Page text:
Painting Portraits of Our Family, Part 1
An often heard quote states: “Find a job you enjoy doing and you won’t have to work a day in your life.”
Most people’s first jobs are out of necessity and aren’t what they plan as their life’s career. My first paid jobs when I was 14 years old were working for a local farmer hoeing fields and picking tomatoes, working in a local general store, and as church organist at Oak Grove Lutheran Church—all at the same time—until I went off to college in 1971. During my time in college, I worked in the cafeteria and at a local restaurant. These were all jobs of necessity to have funds to prepare myself for my career in education, teaching, and school administration.
There have been several articles written about the jobs that Andreas Hagenbuch (b. 1715) and his four sons had. However, the times in which they lived were much different than the twentieth century when I was deciding my career path. Were their jobs more works of necessity or careers that they chose? We’ll never know the answer to this with certainty, but we can make some logical conclusions.
Portraits of the 18th century often depict people holding or pointing to something that describes their career or position. Their clothing in these portraits is also often descriptive of their job or interest. Take for example, George and Martha Washington. George is frequently depicted in his military uniform or standing with a globe or even having a battle scene behind him. A famous portrait of the couple together, painted in 1789 by artist Edward Savage, depicts them with their grandchildren which speaks to the importance of family. Soon-to-be first president Washington is wearing his military uniform, although he was not serving in any military capacity at that time. The papers under his hand represent his administrative ability, both in the military and government. Martha Washington is dressed in fine clothing and holding a fan befitting her station in life. And, she is pointing to a map of where the “President’s House,” what we now call the White House, will eventually be built. So, the two of them have depictions of family, military, government, status, and home.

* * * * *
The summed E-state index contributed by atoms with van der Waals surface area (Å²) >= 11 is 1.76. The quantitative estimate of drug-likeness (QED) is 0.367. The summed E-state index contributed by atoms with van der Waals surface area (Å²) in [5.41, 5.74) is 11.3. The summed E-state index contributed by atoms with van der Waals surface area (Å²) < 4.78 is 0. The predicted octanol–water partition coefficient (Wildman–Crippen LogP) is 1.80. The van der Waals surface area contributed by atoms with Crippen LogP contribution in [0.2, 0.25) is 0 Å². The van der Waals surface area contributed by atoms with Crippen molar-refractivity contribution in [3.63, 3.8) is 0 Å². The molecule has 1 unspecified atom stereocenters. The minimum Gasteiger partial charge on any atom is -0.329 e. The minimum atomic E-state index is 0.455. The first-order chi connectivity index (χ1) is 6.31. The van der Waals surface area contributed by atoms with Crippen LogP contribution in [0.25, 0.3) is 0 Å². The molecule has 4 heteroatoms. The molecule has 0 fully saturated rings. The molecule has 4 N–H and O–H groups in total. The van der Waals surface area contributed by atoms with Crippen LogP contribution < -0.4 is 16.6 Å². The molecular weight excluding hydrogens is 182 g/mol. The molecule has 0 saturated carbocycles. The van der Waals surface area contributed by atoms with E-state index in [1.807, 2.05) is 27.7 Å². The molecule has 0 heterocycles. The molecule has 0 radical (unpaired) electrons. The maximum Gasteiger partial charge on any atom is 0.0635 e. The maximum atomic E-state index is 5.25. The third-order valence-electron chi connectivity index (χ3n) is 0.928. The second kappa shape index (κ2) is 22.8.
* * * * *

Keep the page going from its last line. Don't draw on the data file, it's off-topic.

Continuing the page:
What if there had been portraits painted of Andreas, his wives, and his children? What would they depict?
We don’t know what Andreas brought to America other than his second wife, his infant son Henry, and the drive to make a new life in Pennsylvania. We don’t know what skills he had when he came here. We don’t know what his job or career was when he lived just north of what is now Stuttgart, Germany. But, he must have had some skills or learned quickly about constructing a shelter for his family and creating a living from farming. We know that he had a distilling business, a tanning business, and a fiber arts business. To create these businesses he had to be a farmer. He would have grown fruits and rye for whisky and brandy, raised animals for food and hides, and cultivated flax for linen.